What do you keep close to you almost constantly but that can potentially cause you and your business untold amounts of harm?
The answer: iPhone or Android, Windows or Blackberry, the mobile is modern life’s essential accessory.
And with mobile applications being increasingly used for such sensitive operations as personal and corporate finance, communication and even romantic liaisons, the lure for attackers is bigger than ever. Indeed, Gartner predicts a sea change this year in what attackers target, with endpoint breaches likely to centre on mobile devices as opposed to the traditional targets of laptops and desktop computers. Furthermore, vulnerabilities or misconfigurations at an application level, as opposed to a device level, are expected to cause 75% of mobile security breaches.
To prevent such vulnerabilities and misconfigurations, thorough testing during an application’s development is essential, which is why MWR’s drozer and needle were created. Drozer, launched in 2012 as Mercury, and needle, launched in 2016, streamline the assessment of mobile devices to allow for the effective assessment of mobile applications without the need for multiple tools. Drozer assesses Android applications; Needle Apple iOS.
Now MWR has launched a new website to provide user guides, blogs and examples to make it easy to track the development and utilise new features in both tools. Visitors to the site can use such functions to identify weaknesses in mobile applications as soon as support is added to support the identification of new vulnerable areas
Mobiletools.mwrinfosecurity.com includes user guides that cover such operations as installing the tool, starting a session, using it for application security assessments and installing modules. Developers can use these guides to get to grips with both tools in order to highlight weaknesses before they are introduced into applications under development and can integrate them into existing secure development lifecycles.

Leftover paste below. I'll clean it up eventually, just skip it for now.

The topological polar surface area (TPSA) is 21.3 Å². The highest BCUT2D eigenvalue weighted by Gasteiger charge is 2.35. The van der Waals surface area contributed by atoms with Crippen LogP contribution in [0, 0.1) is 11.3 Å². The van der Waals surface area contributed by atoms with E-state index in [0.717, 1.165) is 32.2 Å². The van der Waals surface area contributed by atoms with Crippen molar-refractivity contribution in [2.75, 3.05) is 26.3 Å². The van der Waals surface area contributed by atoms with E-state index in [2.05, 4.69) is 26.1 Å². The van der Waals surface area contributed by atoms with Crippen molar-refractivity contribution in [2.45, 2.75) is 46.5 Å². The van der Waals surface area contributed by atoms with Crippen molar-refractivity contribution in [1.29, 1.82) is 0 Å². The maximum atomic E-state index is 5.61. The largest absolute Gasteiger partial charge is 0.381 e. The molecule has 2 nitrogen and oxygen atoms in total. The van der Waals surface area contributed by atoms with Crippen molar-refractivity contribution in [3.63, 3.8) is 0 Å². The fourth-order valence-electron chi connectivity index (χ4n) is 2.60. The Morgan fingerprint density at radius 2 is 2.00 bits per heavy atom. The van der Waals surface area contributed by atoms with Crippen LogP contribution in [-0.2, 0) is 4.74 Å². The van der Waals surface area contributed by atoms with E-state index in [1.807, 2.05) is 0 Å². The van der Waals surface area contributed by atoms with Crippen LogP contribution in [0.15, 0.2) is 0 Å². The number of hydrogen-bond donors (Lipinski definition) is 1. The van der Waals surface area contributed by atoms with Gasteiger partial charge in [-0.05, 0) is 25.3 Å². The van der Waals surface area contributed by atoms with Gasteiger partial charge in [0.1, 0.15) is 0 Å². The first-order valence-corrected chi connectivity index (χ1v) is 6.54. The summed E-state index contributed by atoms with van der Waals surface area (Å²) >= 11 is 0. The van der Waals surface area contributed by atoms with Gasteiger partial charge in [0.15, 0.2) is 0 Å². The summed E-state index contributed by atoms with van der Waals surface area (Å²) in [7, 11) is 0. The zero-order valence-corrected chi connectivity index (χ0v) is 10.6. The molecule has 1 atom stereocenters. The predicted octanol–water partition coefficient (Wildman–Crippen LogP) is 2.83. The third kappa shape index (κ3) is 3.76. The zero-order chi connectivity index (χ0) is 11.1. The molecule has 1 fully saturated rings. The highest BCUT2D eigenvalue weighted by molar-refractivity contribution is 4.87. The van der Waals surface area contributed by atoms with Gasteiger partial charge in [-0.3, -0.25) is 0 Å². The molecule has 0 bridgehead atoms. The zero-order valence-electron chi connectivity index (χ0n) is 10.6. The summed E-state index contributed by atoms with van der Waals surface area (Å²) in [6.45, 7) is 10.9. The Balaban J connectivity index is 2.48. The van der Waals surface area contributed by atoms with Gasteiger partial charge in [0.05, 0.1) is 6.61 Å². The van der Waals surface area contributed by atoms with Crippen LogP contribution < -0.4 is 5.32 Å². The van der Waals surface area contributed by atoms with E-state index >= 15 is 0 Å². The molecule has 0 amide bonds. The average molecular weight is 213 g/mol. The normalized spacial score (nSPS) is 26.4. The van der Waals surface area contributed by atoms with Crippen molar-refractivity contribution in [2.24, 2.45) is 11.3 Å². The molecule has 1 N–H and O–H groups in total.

Drozer and needle are also key tools for security professionals, providing them with a framework for modules to be developed to target specific vulnerability identification and an easy way for integration. For example, security consultants employed by an organisation can use drozer or needle in a red team exercise, where they have an open scope to attack assets belonging to a company to test its digital infrastructure and security standards. The tools allow them to expand the attack surface to include mobile devices as a path of entry into a company’s network.
Commenting on the site launch, MWR’s Group Professional Services Director Martyn Ruks said:
“Drozer and needle are essential tools for assessing an application’s security from both a developer’s and a corporate security professional’s perspective. The development of both tools has been driven by substantial feedback from the security community and the new website will further encourage collaboration in allowing anyone to contribute to and advance the tools to allow for improved assessment techniques.”